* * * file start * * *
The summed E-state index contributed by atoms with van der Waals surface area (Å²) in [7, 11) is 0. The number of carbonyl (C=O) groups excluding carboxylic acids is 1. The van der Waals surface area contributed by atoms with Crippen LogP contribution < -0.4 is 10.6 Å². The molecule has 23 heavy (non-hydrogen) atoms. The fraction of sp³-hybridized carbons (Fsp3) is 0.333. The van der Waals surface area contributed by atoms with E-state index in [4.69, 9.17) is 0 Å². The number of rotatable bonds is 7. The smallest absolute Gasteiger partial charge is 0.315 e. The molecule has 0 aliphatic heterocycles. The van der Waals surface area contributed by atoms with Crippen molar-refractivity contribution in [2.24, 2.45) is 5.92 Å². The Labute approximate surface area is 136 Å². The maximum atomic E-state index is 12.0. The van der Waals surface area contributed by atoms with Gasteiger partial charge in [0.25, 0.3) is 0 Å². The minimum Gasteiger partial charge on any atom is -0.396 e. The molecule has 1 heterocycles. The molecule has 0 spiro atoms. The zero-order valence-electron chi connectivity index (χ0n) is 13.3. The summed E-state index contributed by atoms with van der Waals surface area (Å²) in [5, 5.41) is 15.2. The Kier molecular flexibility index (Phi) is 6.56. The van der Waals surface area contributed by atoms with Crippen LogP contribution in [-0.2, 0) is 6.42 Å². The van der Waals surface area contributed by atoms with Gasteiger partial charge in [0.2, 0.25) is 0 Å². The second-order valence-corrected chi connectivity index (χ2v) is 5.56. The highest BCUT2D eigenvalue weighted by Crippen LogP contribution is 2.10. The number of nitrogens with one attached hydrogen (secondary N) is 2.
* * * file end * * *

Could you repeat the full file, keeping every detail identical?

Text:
The summed E-state index contributed by atoms with van der Waals surface area (Å²) in [7, 11) is 0. The number of carbonyl (C=O) groups excluding carboxylic acids is 1. The van der Waals surface area contributed by atoms with Crippen LogP contribution < -0.4 is 10.6 Å². The molecule has 23 heavy (non-hydrogen) atoms. The fraction of sp³-hybridized carbons (Fsp3) is 0.333. The van der Waals surface area contributed by atoms with E-state index in [4.69, 9.17) is 0 Å². The number of rotatable bonds is 7. The smallest absolute Gasteiger partial charge is 0.315 e. The molecule has 0 aliphatic heterocycles. The van der Waals surface area contributed by atoms with Crippen molar-refractivity contribution in [2.24, 2.45) is 5.92 Å². The Labute approximate surface area is 136 Å². The maximum atomic E-state index is 12.0. The van der Waals surface area contributed by atoms with Gasteiger partial charge in [0.25, 0.3) is 0 Å². The minimum Gasteiger partial charge on any atom is -0.396 e. The molecule has 1 heterocycles. The molecule has 0 spiro atoms. The zero-order valence-electron chi connectivity index (χ0n) is 13.3. The summed E-state index contributed by atoms with van der Waals surface area (Å²) in [5, 5.41) is 15.2. The Kier molecular flexibility index (Phi) is 6.56. The van der Waals surface area contributed by atoms with Crippen LogP contribution in [-0.2, 0) is 6.42 Å². The van der Waals surface area contributed by atoms with Gasteiger partial charge in [0.2, 0.25) is 0 Å². The second-order valence-corrected chi connectivity index (χ2v) is 5.56. The highest BCUT2D eigenvalue weighted by Crippen LogP contribution is 2.10. The number of nitrogens with one attached hydrogen (secondary N) is 2.